A multi-disciplinary characterisation of Heath Steele belt deposits, Bathurst Mining Camp: a basis for identifying new targets for the exploration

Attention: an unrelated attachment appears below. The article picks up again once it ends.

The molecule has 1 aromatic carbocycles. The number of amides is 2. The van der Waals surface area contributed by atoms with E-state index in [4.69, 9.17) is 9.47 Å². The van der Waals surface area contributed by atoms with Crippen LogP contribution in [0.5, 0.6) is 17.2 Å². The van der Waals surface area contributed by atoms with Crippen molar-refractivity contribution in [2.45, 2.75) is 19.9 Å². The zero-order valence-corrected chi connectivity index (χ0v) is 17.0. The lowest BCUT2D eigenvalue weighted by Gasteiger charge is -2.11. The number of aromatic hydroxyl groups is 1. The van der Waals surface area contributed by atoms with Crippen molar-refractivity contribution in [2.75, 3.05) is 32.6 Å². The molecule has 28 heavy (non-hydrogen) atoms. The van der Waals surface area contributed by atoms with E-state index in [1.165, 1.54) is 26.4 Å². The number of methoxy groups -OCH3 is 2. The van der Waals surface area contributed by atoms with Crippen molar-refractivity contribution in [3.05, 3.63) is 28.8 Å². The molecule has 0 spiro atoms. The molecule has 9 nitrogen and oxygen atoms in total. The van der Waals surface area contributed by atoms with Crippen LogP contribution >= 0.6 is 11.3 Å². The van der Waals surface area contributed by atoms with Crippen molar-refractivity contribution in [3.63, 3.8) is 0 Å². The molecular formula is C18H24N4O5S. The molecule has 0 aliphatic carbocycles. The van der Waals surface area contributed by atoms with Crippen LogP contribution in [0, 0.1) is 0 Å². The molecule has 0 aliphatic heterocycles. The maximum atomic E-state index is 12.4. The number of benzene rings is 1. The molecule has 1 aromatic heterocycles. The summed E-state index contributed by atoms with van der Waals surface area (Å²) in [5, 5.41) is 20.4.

Although the Bathurst Mining Camp has been explored for more than 40 years, high-resolution airborne geophysical survey has led to the detection of several new volcanogenic massive sulphide occurrences in the region. The discovery of these concealed exploration targets depended directly on the knowledge of the multi-parameter signature of the major deposits and the search for the repeatability of these signatures in other regions. The Heath Steele B deposit, within the southern part of the Bathurst Mining Camp, together with an associated magnetite-rich iron formation and adjacent tuffaceous sedimentary rocks, produced strong, co-extensive magnetic and conductivity anomalies. However, the strong anomalies observed in the geophysical data can be related to non-mineralised lithology such as mafic dykes or graphite. So a direct identification of exploration targets using geophysical data only can be difficult. For this reason, the joint interpretation of geophysical and geochemical signature can considerably improve the identification of new deposits. Using these techniques, we identify three new possible targets, characterised by local magnetic and apparent conductive highs. Two of these areas are located in the Heath Steele belt, and their geochemistry has been studied in detail. The proximity of these targets (less than 1.5 km) from known occurrences of hydrothermal sediments (magnetite, siderite, and stilpnomelane) confirms their exploration potential. The fourth identified area is most likely associated with a regional anomaly related to an unmapped ferromagnetic structure and was earlier disregarded as a possible target. The joint interpretation of geophysical and geochemical data allowed us to identify two new targets for exploration and to exclude one area interpreted as associated with a regional anomaly. Therefore, the search parameters (physical proprieties and hydrothermal sediment geochemical pattern distribution) are established with a success index of 75%. The index was limited by the absence of geochemistry data over the third target. The procedure presented in this paper can be used to search for new targets elsewhere in the Bathurst area and even in other base metal regions.